'To be honest, Mr Croft said a bit later, 'I didn't really think about fire hazards at the time. It was only when customers started asking me where the fire escapes were, after the Clerkenwell tragedy, that I started looking into the matter. Some of my customers left after that fire. Then I got the letter from the council. I've tried to improve the state of the fire exits (there are three) but if someone decides to pour petrol into a building, there is little hope of escape. I don't think that will happen. No one has got any grudges against me.

The new cinema will not open for a few weeks. Until then a visit to Fantasy Videos is not recommended for the squeamish.

The first obstacle is Mr Croft. The no-lone-women policy had to be overcome. Ever genial, he conjoured up a young, articulate, freelance musician - who happened to be enjoying a blue movie in his few hours off - to come upstairs, escort his female customer downstairs, and fend off any unwelcome attention in the cinema.

Next obstacle was the staircase, which was poorly lit, with a low ceiling. A good head bash on descent is obligatory for getting into the swing of things.

The basement, where the cinema is housed, smells of urine. There are odd corners where members can relieve themselves in a bit of privacy while watching the films from the doorway. Lines of graffiti adorning the walls demand more hard-core movies. Some of it is written by homosexuals.

There is a choice of two cinemas. Members wander between them. Both are pitch black, with seating for about 30. Odd chairs lie scattered around and there is a fan in each room to ward off cigarette smoke and heat.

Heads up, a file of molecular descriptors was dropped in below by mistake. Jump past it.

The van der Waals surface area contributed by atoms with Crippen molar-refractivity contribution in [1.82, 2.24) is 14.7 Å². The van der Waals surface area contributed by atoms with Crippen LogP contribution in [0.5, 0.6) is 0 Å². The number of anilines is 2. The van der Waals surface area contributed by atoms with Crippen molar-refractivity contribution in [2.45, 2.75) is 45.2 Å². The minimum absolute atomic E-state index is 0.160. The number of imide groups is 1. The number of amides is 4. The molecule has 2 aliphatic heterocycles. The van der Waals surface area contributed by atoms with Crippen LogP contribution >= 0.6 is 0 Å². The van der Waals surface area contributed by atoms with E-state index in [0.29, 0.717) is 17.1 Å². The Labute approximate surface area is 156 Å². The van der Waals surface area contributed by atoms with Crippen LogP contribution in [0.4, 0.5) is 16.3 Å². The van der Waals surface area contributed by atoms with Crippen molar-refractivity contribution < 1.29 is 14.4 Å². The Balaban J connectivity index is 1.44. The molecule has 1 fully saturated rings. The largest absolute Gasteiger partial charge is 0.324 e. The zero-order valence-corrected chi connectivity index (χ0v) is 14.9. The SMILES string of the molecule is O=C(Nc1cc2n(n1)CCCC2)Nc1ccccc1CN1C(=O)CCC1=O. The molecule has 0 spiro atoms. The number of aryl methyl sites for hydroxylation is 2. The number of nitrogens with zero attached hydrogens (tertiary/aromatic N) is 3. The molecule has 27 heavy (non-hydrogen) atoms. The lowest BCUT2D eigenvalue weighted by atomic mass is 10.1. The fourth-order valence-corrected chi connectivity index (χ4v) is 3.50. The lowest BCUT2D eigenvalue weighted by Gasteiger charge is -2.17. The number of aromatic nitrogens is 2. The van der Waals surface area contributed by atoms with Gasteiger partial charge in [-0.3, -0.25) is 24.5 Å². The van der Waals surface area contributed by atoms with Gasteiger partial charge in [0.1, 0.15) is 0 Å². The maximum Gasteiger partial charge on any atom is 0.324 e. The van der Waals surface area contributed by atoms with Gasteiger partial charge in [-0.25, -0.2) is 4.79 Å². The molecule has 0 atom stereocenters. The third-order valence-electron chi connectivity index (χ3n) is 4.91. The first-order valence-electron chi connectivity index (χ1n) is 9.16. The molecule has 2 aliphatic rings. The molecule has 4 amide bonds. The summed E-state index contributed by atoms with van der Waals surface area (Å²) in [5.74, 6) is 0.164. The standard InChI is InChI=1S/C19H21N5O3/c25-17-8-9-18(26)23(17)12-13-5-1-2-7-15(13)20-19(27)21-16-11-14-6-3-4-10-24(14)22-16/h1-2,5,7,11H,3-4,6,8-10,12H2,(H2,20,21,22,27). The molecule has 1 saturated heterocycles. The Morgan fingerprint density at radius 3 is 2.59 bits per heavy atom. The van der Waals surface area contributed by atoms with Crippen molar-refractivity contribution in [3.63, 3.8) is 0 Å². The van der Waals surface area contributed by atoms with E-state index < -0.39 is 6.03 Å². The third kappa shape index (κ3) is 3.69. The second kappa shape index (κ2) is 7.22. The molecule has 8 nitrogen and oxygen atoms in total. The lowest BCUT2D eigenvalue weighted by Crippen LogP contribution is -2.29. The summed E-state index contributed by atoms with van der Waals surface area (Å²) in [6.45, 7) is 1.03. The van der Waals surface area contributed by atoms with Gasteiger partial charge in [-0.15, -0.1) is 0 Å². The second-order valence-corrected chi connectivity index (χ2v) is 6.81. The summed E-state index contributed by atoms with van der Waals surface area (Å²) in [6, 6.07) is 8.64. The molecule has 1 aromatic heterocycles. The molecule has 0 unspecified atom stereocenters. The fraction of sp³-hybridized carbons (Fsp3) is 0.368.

There were no ashtrays in sight; the staircase is narrow and wooden. But there is a back fire exit and hallways are free from clutter. There are no plans to improve the main staircase but the new cinema will have an escape door directly off it. At the moment both cinemas have no fire exit.

Islington is satisfied with the change of policy. But local residents, particularly around the Abcat Cineclub in

Caledonian Road, have objected. 'These people offend our staff and

customers by begging and making suggestions of an improper nature, said one company.

The council is quick to defend the cinema. 'There have been very few complaints, said Ms Woodcroft. 'This is an underground scene. Most people are barely aware there is a cinema there. But business hours have been limited. Abcat is open until 8.30pm

during the week and 8pm at weekends. Fantasy Videos has been granted a licence until 10pm Monday to Saturday and 9pm on Sundays.

Mr Croft accepts the restriction but says his cinema has never had complaints. 'The next door neighbours have been there for two years. They didn't realise this was a sex cinema until recently, he said.

There is no chance of 'innocents abroad venturing in, then finding themselves offended by the contents, Mr Croft said. New customers are warned that the films are blue. And there are no nasty surprises - bestiality, abuse and kinky sex are not shown.

In fact, the films are unimaginative and, according to the musician, inane. 'There are basic scenarios - costume dramas set in Roman or Victorian times - with little plot. Most are Dutch or German - it is hard to find English ones. The dubbing is terrible.

There has been demand for more hard-core films, but Mr Croft insists he is a family man. 'Most of our customers are family men, too. Many have lost their wives. They like to come here and remember what it was like in the past.

Besides, it is not worth taking the risk. 'No cinema in London would show hard-core films. There are prison sentences for people found with obscene publications or films on their premises.